Thursday, August 03, 2006

Rumsfeld, Pace, Abizaid and the US Senate Armed Services Committee

I've been listening to the three of them testifying for the last couple of hours on C-SPAN. What's interesting to me is the near total absence of the usual partisanship that characterizes these things. There is, at best, very tepid Republican "sunshine pumping" of the witnesses as so often happens. If you've ever watched these things, you've seen it. Folks like Orrin Hatch asking questions that are not so much questions as thinly veiled proselytizing..."Isn't it true, general, that you were doing an admirable job of trying to prosecute this war as best as you could, given this Congress's unwillingness to support the requests of the president and his administration blah blah blah...."

Perhaps the toughest questioning of the day (at least so far) came from John McCain, who characterized our movements of troops from one unstable location to another, more unstable location within Iraq as "whack-a-mole," and, expectedly, from Hilary Clinton, who excoriated Rumsfeld (brilliantly, in my opinion), and appropriately referred to our policy in Iraq and Afghanistan as a "fiasco". God, I love this stuff!

Interesting statistic came up in Ted Kennedy's questioning. He pointed out that we've now been in Iraq 40 months and 13 days, over 2,500 US soldiers and marines dead, thousands more wounded. He went on to recap the length of the Korean War, WWI, WWII, Persian Gulf I, and I don't recall now which others. ALL were over in barely more than the time we've spent so far in Iraq, and both Abizaid and Pace indicated that the current situation could easily devolve into civil war. It boggles the mind that with the most sophisticated, powerful military the world has seen, ever, we've managed to screw this up so badly. But, I guess it's symptomatic of this administration. Remember, this is the president who gloated in his commencement address at his alma mater about having been a C student ("Most important, congratulations to the class of 2001. To those of you who received honors, awards, and distinctions, I say, well done. And to the C students–I say, you, too, can be President of the United States. A Yale degree is worth a lot, as I often remind Dick Cheney–who studied here, but left a little early. So now we know–if you graduate from Yale, you become President. If you drop out, you get to be Vice President"...what a fucking moron...).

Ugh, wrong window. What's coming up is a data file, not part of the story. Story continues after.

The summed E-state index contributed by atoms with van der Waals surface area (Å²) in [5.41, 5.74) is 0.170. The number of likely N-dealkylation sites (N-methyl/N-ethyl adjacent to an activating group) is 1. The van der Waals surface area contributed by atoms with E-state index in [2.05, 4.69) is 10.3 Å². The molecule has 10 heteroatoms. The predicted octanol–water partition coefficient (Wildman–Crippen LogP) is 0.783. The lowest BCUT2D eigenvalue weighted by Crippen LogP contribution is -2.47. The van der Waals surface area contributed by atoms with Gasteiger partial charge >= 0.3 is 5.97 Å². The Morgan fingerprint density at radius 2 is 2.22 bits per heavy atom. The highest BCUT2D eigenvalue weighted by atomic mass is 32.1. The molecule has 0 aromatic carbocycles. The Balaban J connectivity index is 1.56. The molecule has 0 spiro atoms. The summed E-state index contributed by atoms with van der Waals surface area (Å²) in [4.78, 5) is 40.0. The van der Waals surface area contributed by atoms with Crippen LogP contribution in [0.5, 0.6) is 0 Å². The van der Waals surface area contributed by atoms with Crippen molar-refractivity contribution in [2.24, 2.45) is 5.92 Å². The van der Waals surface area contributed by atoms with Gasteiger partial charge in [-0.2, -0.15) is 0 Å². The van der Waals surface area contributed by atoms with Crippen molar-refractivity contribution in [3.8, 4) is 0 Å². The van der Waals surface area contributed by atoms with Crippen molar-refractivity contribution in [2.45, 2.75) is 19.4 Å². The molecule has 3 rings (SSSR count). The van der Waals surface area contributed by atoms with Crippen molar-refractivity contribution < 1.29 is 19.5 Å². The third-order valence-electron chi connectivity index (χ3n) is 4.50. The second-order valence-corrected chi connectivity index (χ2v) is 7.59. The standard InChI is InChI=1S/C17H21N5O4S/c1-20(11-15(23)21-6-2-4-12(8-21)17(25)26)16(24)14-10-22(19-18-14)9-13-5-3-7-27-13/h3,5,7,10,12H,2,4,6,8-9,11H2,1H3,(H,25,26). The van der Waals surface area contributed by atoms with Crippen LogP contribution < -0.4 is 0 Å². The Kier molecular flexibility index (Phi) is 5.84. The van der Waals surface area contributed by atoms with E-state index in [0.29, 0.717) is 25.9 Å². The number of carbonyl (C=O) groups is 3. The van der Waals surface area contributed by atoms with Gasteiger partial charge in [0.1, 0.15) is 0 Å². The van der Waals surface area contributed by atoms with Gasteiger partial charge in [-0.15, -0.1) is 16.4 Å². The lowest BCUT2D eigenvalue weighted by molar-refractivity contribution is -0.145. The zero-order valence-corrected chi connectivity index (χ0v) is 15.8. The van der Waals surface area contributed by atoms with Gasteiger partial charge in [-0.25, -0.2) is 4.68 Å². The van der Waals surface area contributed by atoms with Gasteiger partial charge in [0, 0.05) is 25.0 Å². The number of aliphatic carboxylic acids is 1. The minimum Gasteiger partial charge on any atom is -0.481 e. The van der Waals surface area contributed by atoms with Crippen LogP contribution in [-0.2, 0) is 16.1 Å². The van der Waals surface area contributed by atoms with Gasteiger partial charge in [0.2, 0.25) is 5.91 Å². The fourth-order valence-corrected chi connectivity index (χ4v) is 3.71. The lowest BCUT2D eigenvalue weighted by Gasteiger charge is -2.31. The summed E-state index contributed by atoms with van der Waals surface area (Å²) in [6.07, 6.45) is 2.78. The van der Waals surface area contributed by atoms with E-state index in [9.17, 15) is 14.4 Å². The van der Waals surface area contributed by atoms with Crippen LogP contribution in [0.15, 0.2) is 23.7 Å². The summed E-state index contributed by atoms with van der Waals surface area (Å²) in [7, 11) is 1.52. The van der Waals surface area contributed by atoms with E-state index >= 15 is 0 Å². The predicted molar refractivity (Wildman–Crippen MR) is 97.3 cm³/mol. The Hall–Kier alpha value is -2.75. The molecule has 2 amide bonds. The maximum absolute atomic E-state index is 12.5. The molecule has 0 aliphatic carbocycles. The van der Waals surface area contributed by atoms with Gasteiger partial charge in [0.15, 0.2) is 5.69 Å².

I've lived now through nine presidents in my lifetime, so far. I was a child when Kennedy managed the Cuban missile crisis, and when he was assasinated, grew up during VietNam and the civil rights movement. I came of age, politically, during Watergate. I lived through Ronald Reagan's 8-year acting job (a shining city on a hill, with record unemployment, the largest budget deficits in history -- until this moron -- and a general sell-job of morning in America, when America had never been worse in my lifetime), Bush 41's pathetic stewardship...